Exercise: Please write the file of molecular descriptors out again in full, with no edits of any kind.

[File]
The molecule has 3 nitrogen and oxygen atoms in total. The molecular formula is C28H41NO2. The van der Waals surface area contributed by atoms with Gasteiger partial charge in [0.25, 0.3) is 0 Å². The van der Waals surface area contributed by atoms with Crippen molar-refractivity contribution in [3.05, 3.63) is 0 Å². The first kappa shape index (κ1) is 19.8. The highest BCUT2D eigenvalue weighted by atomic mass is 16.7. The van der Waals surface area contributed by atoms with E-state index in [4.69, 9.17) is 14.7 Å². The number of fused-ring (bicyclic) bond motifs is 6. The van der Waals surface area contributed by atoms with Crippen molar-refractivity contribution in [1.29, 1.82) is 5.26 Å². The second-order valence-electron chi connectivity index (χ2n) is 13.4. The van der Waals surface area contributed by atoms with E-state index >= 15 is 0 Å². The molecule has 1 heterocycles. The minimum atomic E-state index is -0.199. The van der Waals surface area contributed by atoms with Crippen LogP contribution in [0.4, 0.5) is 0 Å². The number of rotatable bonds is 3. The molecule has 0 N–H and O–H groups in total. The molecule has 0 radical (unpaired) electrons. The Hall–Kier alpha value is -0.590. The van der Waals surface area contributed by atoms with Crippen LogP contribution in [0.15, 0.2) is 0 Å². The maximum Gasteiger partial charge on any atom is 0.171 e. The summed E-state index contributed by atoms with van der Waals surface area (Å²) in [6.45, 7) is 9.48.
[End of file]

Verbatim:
The molecule has 3 nitrogen and oxygen atoms in total. The molecular formula is C28H41NO2. The van der Waals surface area contributed by atoms with Gasteiger partial charge in [0.25, 0.3) is 0 Å². The van der Waals surface area contributed by atoms with Crippen molar-refractivity contribution in [3.05, 3.63) is 0 Å². The first kappa shape index (κ1) is 19.8. The highest BCUT2D eigenvalue weighted by atomic mass is 16.7. The van der Waals surface area contributed by atoms with E-state index in [4.69, 9.17) is 14.7 Å². The number of fused-ring (bicyclic) bond motifs is 6. The van der Waals surface area contributed by atoms with Crippen molar-refractivity contribution in [1.29, 1.82) is 5.26 Å². The second-order valence-electron chi connectivity index (χ2n) is 13.4. The van der Waals surface area contributed by atoms with E-state index >= 15 is 0 Å². The molecule has 1 heterocycles. The minimum atomic E-state index is -0.199. The van der Waals surface area contributed by atoms with Crippen LogP contribution in [0.4, 0.5) is 0 Å². The number of rotatable bonds is 3. The molecule has 0 N–H and O–H groups in total. The molecule has 0 radical (unpaired) electrons. The Hall–Kier alpha value is -0.590. The van der Waals surface area contributed by atoms with Crippen LogP contribution in [0.15, 0.2) is 0 Å². The maximum Gasteiger partial charge on any atom is 0.171 e. The summed E-state index contributed by atoms with van der Waals surface area (Å²) in [6.45, 7) is 9.48.